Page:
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At first glance, the latest exhibition at the Science Museum may look like a load of old rubbish – but it aims to be much more than that.  The Rubbish Collection takes a closer look at the dumping grounds of our throw-away society, and highlights the second-hand art of recycling.  This behind-the-scenes guide to what happens to our waste invites visitors to appreciate the impact of everyday things they throw away.

Phase One of the project followed a trail of waste generated by the museum over the course of 30 days, from 16 June to 15 July, as part of its Climate Changing programme of events and exhibitions. Visitors were invited to rummage through the museum’s bins and sort all the different types of rubbish to create a day-to-day archive of unwanted items. Everything from a tin can to a tea bag was photographed and documented. Most people may give little thought to what happens to their litter after they get rid of  it, but this exhibition lifts off the lid to expose the sheer volume and range of rubbish contained in the museum’s bins.

In addition to the inevitable piles of paper, plastic bottles, and half-eaten food, there have been some unexpected items in the unbagging area  – including three wheelchairs, a dozen shoes, two fridges, a bra and a giant toothbrush. Phase Two of the exhibition takes a look at the next stage, when the waste goes through various processes on its way to be recycled or incinerated. Metals like steel and aluminium are washed, shredded and then smelted into new metal sheets and bars. An old aluminium can could be transformed into a new can in as little as six weeks. Even some of the waste destined for incineration can be re-used, for instance to produce bottom ash aggregate, which is used in the construction of roads. Nearly 2.5 tonnes of this material was produced from a month’s worth of general waste.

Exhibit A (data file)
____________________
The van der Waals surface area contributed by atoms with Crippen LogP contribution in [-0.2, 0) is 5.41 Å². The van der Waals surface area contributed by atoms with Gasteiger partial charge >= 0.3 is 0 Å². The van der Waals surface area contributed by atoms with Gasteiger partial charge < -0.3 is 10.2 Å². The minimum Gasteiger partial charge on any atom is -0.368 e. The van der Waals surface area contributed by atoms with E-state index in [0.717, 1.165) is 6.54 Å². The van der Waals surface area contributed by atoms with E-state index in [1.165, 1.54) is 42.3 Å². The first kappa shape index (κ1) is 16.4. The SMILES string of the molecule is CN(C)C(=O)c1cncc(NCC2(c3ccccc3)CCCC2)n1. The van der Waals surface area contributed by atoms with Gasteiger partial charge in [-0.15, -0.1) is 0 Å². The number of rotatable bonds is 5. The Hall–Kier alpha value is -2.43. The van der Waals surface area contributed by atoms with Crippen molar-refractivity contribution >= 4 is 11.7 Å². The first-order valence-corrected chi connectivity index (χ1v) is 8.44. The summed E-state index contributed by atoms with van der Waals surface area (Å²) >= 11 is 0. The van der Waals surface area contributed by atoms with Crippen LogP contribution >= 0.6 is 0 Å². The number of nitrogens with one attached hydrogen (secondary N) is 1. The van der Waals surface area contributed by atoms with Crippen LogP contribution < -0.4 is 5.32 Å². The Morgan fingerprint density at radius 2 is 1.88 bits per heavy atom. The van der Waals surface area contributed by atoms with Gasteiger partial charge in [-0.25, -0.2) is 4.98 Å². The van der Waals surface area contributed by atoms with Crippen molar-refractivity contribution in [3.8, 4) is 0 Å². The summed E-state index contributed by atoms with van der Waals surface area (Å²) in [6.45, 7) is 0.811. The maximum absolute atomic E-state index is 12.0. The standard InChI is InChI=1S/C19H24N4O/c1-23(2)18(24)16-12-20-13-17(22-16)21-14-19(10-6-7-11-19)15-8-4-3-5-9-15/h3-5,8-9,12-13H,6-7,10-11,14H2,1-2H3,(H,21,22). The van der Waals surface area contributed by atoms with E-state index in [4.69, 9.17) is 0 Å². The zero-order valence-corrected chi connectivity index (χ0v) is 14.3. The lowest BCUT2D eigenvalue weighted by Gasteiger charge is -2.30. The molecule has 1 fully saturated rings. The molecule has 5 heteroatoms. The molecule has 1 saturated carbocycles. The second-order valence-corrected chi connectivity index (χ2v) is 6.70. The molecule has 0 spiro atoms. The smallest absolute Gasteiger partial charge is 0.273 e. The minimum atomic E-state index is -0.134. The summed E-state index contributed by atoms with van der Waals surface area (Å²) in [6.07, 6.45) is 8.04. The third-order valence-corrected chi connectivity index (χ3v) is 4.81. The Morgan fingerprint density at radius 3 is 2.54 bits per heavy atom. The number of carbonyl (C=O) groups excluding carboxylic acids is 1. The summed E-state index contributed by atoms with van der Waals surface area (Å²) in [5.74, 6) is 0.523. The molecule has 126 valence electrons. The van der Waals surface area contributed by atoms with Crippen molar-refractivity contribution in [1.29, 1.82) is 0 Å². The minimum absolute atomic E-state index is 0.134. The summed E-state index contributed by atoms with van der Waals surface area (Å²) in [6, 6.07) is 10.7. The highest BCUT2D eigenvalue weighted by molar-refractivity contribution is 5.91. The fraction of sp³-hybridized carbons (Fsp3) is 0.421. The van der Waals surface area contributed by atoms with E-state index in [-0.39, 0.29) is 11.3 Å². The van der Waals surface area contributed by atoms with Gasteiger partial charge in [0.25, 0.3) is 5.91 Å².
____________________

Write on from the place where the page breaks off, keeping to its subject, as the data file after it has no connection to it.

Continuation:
“We are using the Science Museum as a case study to explore what we throw away and get people thinking about rubbish in a different way,” says artist Joshua Sofaer, who is leading the project. “Once we throw something away, it’s left our consciousness – but these rubbish bags are repositories for the stories of our lives.”

Joshua has worked with this kind of material before: he organised teams of collectors gathering rubbish from across London for Scavengers at Tate Modern, built a Rubbish Library for ARCUS in Japan and spent three months in Brazil working with catadores – human scavengers who sort through rubbish as a way of life.

“Museums generally display items that have some special status, that are rare, or valuable, but in this project, I want to give the ‘museum treatment’ to the stuff it would normally throw away,” says Joshua. “It’s a courageous thing for the Science Museum to do; allowing the public to rummage through its bins. It shows that their commitment to tackling issues connected to climate change, sustainability and carbon efficiency, starts with themselves.”

The exhibition runs until 14 September. Entry is free.

Science Museum, Exhibition Road, South Kensington, London, SW7

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